Evaluating Benefits of Utility-Scale Battery Storage
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- Oct 28, 2020 3:36 pm GMTOct 26, 2020 3:58 pm GMT
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Electric utilities routinely prepare studies to evaluate a variety of infrastructure expansion plan alternatives and select their ‘preferred’ option to reliably serve customers’ power requirements. Utility costs have traditionally been the driving force in choosing a ‘preferred’ expansion plan for implementation. Battery energy system storage (‘BESS’) is emerging as a new option or alternative being considered by utilities alongside their traditional planning of new transmission, substation, and distribution projects. In addition, BESS is emerging as part of utilities’ broader grid modernization strategy. This article will explore some of the benefits associated with BESS and the overall value proposition of stacking or layering customer and utility benefits.
A variety of tangible benefits are commonly attributed to BESS. For example, BESS may be dispatched to meet demand and energy requirements during peak load periods to defer plant upgrades or reduce power costs. Some BESS applications are tailored specifically for transmission operations associated with rapid-spinning reserves, reducing congestion costs, and ancillary services that provide voltage stability, frequency regulation, and reactive power support. Closely related with meeting peak demand, other BESS applications are tailored to deferring planned investments to expand transmission, substation or distribution capacity. (Demand-side load management is unlikely to defer local capacity requirements unless benefits can be concentrated to a specific area.)
Of course, realizing these tangible benefits will depend on a utility’s individual circumstances, loads, application of objective planning criteria, BESS size and capacity, and BESS location on the grid. To be considered as a viable alternative, BESS must be cost competitive with conventional transmission, substation, and distribution upgrades. Even if BESS appears competitive, a business case evaluation is recommended to include all time-phased capital costs, O&M expenses and other financial considerations to confirm BESS is indeed the preferred alternative.
In addition to dispatching BESS capacity for economic reasons to support transmission operations or defer grid investments, BESS has an emerging role in distribution grid modernization programs. Many utilities are planning to deploy fault location, isolation, and service restoration (‘FLISR’) technology to improve distribution reliability as part of their grid modernization initiative. FLISR improves reliability by detecting faults and automatically switching and reconfiguring interconnected feeders to restore service to un-faulted sections and minimize outages to the fewest number of customers practical. After repairs are completed the affected feeders can be switched back to their normal operating configuration.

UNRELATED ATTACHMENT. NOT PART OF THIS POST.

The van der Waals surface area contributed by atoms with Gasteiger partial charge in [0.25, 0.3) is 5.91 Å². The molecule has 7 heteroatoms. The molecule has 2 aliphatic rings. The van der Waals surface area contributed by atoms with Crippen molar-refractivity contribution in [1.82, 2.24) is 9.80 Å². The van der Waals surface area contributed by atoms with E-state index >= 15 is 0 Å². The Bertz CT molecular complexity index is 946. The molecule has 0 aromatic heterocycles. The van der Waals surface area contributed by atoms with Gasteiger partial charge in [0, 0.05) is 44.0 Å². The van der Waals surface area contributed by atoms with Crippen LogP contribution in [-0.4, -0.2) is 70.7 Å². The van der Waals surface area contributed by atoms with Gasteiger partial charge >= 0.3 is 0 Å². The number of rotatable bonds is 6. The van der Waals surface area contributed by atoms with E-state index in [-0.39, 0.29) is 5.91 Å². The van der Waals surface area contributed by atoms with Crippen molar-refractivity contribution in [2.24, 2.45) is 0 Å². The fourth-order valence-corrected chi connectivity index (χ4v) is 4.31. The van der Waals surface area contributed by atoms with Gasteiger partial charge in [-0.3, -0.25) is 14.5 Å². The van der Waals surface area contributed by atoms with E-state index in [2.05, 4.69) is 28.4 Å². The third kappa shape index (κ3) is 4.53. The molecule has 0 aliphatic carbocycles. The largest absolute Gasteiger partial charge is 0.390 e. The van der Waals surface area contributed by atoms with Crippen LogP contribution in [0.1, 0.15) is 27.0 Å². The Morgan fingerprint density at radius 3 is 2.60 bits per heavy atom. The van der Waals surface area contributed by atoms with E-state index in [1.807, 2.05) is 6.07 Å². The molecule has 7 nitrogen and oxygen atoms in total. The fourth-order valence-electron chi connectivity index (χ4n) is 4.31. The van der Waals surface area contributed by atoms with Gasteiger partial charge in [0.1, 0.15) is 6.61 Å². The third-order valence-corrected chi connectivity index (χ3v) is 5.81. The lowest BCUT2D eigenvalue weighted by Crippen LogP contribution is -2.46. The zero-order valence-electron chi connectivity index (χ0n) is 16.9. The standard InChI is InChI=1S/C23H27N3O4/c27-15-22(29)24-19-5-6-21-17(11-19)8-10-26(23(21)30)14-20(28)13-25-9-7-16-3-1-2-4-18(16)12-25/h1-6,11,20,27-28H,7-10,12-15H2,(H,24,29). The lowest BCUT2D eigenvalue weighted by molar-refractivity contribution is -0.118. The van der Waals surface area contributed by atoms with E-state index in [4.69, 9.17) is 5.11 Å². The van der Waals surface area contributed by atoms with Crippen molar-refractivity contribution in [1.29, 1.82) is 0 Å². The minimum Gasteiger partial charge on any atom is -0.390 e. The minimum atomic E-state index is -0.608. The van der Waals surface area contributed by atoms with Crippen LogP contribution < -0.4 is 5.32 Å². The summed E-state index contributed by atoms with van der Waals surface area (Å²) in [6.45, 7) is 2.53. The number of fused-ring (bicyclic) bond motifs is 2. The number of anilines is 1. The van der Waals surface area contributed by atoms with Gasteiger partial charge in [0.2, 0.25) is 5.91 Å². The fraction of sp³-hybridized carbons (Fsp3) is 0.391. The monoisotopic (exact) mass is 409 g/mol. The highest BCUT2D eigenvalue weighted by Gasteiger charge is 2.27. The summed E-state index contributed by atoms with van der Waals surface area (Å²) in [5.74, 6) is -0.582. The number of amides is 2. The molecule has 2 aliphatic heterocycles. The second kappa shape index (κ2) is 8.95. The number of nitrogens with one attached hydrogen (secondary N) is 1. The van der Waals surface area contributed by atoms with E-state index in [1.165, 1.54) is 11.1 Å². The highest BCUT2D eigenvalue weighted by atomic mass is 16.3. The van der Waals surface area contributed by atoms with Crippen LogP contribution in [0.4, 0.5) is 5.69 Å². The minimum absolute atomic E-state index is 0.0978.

Utilities are justifying proposed FLISR deployments to regulatory commissions by creating the value proposition that the anticipated benefits of improved reliability outweigh FLISR costs. The approach and methodology developed by Lawrence Berkley National Laboratory (‘LBNL’) provides a common framework for monetizing the benefits of improved service reliability from the perspective of customers. These monetized reliability benefits and the estimated costs to achieve them may be evaluated in a business case analysis to compare and prioritize proposed FLISR deployments. A properly designed FLISR business case must include the cost of any distribution system improvements required to achieve the anticipated reliability benefits. These costs include system improvements or upgrades required for normal and contingency operations within allowed voltage level, ampacity, or thermal constraints. Otherwise, FLISR business cases must assume distribution capacity is adequate among all FLISR circuit candidates under consideration.
The value proposition for including BESS in a distribution grid modernization program is it enables the stacking or layering of a variety of customer and utility benefits. Conventional FLISR deployments may be more difficult to justify if distribution back feed capacity is limited. Deploying BESS and FLISR to improve distribution reliability and resilience may be justified where reliability is poor, capacity is limited, and upgrades are costly or require years to complete. (Reliability and resilience are interrelated, but distinguishable features of electric distribution systems to be explored in a future article.) BESS enables value stacking in this example by delivering to customers the monetized value of reliability improvements based on the LBNL approach and deferring utility cash flows otherwise required for distribution upgrades. In some cases, utility cash flows associated with transmission and substation improvements may also be deferred. Finally, depending on an individual utility’s circumstances and BESS size, capacity, and location, BESS may be economically dispatched as a resource to reduce peak load generation or deliver transmission benefits previously identified in this article.